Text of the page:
New Orleans Risks Extinction

Posted on February 5, 2006 
Filed Under Uncategorized

BBC’s Horizon programme suggests the possibility that New Orleans may be the first of many cities worldwide to face extinction.

Modern day New Orleans was a city that defied the odds. Built on a mosquito-infested swamp squashed between two vast bodies of water in what is essentially a bowl, its very existence seemed proof of the triumph of engineering over nature.

But on the 29 August 2005 New Orleans took a hit from Hurricane Katrina and overnight was turned into a Venice from hell.

“If you want New Orleans back you have to do some very fundamental things”, says Professor Penland.

“You’re going to have to bring the land back that protects the city from the ravages of hurricanes. If we don’t incorporate that then the city will be faced with extinction.


Another report, questions who the city will be re-built for:

An important study released on Jan. 26 has confirmed what has been known for some time: the people most impacted by the devastation of Hurricane Katrina in New Orleans are African-American and/or indigent. “The Impact of Katrina: Race and Class in Storm-Damaged Neighborhoods” () is a 16-page study headed up by John R. Logan, a sociology professor and director of Spacial Structures in the Social Sciences at Brown University.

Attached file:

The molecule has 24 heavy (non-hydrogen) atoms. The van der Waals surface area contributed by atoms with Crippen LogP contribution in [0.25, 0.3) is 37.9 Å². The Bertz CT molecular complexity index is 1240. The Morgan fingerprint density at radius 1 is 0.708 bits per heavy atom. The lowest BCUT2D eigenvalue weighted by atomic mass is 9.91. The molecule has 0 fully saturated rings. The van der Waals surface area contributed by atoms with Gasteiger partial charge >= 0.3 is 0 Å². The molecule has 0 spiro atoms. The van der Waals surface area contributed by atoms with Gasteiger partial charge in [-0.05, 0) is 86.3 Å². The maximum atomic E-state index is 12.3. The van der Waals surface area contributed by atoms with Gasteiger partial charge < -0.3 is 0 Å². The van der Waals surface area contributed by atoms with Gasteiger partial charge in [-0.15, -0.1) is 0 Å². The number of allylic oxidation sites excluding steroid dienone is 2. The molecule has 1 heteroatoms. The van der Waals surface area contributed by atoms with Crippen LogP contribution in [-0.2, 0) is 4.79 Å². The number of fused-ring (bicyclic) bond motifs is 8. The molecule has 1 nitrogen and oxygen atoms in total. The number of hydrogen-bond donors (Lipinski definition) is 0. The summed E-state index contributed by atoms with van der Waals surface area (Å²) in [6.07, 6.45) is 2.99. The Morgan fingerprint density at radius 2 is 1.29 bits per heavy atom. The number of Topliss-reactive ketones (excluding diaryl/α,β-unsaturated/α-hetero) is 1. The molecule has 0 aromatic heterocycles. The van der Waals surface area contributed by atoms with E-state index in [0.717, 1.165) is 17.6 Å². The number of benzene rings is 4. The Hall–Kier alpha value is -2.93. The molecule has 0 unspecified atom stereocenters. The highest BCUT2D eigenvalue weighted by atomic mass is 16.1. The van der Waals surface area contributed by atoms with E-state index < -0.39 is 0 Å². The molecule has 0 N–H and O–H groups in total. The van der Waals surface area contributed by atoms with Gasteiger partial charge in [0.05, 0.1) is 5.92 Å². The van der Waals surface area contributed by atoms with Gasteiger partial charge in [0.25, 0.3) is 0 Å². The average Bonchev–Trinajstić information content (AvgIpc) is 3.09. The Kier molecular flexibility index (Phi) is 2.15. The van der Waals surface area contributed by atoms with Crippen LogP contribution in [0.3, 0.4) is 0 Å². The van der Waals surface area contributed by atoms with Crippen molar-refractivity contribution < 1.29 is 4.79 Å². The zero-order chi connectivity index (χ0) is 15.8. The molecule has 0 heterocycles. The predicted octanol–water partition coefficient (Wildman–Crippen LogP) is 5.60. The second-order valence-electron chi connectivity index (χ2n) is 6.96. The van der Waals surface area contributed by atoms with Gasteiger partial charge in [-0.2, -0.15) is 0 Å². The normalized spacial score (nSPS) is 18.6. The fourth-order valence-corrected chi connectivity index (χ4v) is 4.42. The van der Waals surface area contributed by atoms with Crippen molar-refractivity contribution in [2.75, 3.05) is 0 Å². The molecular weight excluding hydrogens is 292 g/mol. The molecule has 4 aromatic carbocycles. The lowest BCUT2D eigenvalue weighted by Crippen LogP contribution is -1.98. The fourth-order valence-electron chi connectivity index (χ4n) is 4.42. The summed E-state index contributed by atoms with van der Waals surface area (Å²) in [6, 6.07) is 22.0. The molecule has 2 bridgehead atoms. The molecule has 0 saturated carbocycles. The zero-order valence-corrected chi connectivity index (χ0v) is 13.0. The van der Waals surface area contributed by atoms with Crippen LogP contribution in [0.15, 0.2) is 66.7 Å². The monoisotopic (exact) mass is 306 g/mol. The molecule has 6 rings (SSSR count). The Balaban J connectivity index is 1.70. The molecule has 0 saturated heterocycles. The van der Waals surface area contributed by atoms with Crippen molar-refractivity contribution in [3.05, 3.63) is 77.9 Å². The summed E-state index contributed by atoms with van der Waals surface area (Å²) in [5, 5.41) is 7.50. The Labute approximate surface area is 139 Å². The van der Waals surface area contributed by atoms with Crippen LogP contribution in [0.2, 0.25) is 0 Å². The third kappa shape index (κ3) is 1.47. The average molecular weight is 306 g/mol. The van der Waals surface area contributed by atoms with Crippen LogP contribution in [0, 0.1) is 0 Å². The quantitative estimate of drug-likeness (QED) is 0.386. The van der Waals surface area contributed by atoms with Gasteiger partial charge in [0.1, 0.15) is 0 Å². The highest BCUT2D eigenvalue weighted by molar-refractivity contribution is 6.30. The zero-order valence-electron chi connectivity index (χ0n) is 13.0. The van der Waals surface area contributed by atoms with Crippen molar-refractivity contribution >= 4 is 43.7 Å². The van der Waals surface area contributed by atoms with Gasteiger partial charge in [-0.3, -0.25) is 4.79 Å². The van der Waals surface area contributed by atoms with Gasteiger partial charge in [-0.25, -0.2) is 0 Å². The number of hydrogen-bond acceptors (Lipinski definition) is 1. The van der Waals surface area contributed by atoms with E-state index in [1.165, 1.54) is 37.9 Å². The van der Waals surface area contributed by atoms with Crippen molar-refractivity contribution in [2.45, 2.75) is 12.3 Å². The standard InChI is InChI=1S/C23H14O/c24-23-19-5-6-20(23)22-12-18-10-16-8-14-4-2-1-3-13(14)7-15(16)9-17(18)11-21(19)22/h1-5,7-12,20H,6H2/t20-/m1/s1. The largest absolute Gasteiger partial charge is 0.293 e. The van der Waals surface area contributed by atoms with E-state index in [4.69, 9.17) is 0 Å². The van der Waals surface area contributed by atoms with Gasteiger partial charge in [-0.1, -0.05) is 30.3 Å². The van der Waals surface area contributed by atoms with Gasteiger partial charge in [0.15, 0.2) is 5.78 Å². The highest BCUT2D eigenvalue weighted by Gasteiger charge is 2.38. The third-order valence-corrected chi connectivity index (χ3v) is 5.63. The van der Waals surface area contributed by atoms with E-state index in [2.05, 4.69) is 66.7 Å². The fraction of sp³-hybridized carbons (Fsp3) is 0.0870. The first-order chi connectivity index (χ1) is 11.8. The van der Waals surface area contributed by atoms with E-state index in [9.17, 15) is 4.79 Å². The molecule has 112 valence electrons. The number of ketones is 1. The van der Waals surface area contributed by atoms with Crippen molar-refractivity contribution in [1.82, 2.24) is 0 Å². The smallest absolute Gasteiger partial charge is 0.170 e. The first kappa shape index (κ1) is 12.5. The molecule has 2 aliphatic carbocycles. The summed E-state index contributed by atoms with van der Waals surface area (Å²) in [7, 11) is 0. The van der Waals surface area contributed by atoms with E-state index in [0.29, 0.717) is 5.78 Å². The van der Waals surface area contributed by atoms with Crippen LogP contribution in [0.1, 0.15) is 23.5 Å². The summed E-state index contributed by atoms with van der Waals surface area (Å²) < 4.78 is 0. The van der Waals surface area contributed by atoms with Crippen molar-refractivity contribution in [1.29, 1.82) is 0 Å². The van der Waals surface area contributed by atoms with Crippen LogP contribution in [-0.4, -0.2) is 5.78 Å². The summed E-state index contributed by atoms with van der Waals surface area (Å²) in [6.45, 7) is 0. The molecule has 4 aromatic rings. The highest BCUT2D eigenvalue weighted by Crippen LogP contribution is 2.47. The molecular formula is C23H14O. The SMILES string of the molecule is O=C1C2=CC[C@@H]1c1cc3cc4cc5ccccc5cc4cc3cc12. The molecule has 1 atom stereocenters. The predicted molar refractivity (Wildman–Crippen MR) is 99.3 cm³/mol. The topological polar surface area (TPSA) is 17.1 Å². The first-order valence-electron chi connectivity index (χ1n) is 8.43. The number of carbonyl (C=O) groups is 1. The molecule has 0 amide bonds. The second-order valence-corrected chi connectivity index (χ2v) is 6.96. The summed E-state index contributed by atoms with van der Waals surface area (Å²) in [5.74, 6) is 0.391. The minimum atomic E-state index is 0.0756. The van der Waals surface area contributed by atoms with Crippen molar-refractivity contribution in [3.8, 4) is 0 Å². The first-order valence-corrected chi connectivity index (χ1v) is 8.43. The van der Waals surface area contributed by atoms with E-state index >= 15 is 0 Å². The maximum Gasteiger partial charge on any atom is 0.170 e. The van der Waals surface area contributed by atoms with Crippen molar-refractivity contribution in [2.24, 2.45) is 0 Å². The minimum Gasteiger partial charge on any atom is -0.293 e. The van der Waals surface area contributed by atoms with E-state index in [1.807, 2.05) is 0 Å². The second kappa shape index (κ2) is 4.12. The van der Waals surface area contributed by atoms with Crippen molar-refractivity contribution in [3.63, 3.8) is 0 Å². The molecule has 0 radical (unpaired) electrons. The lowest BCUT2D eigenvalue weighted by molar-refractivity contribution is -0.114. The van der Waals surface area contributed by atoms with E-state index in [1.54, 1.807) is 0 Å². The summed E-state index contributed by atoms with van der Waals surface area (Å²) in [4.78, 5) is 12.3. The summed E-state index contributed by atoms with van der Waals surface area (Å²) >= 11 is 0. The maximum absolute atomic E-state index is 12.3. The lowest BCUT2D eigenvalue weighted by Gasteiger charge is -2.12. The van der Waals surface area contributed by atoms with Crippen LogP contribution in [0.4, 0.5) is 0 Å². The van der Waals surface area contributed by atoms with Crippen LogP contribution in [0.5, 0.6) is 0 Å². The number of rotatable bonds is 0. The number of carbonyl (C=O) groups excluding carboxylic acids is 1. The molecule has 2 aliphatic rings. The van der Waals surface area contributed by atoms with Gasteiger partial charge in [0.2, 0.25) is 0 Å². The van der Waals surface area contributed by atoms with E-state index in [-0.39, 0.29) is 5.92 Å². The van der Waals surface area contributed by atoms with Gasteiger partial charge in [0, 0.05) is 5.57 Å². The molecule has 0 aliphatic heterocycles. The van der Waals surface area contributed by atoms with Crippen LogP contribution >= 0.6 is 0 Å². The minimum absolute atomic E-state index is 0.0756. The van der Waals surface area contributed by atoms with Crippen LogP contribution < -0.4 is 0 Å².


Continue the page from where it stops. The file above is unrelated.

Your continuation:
It raises important questions such as “Whose city will be rebuilt?” Most of the data for this study came from the 2000 U.S. Census and the federal government’s damage assessment maps.

One of the main conclusions of the study is that 80 percent of the Black population in New Orleans may not return, either because their homes will not be rebuilt, money to relocate them back to New Orleans is lacking, or they are deciding—or being forced—to stay in other cities.

The findings also show that upwards of 50 percent of working class whites might not return either. The bottom line is that if the local ruling class and local and state government officials get their way, New Orleans will be turned into a city catering overwhelmingly to affluent whites and big business.
Before Katrina struck the Gulf Coast last August and exposed compromised levees, 70 percent of the close to 487,000 residents of New Orleans were Black. The Jan. 26 study projects that the population could permanently lose 140,000, mainly Black, residents.

“The suffering from the storm certainly cut across racial and class lines,” said Logan. “But the odds of living in a damaged area were clearly much greater for blacks, residents who rented their homes, and poor people. In these respects, the most socially vulnerable residents also turned out to be most exposed to Katrina.”


There doesn’t seem to be any less enthusiasm for Mardi Gras 2006.

Link: The New Orleans Video


Leave a Reply

Feedburner RSS
Subscribe by RSS
RSS logo
Subscribe by email

Facebook TrinetizenTwitter TrinetizenLinkedin Trinetizen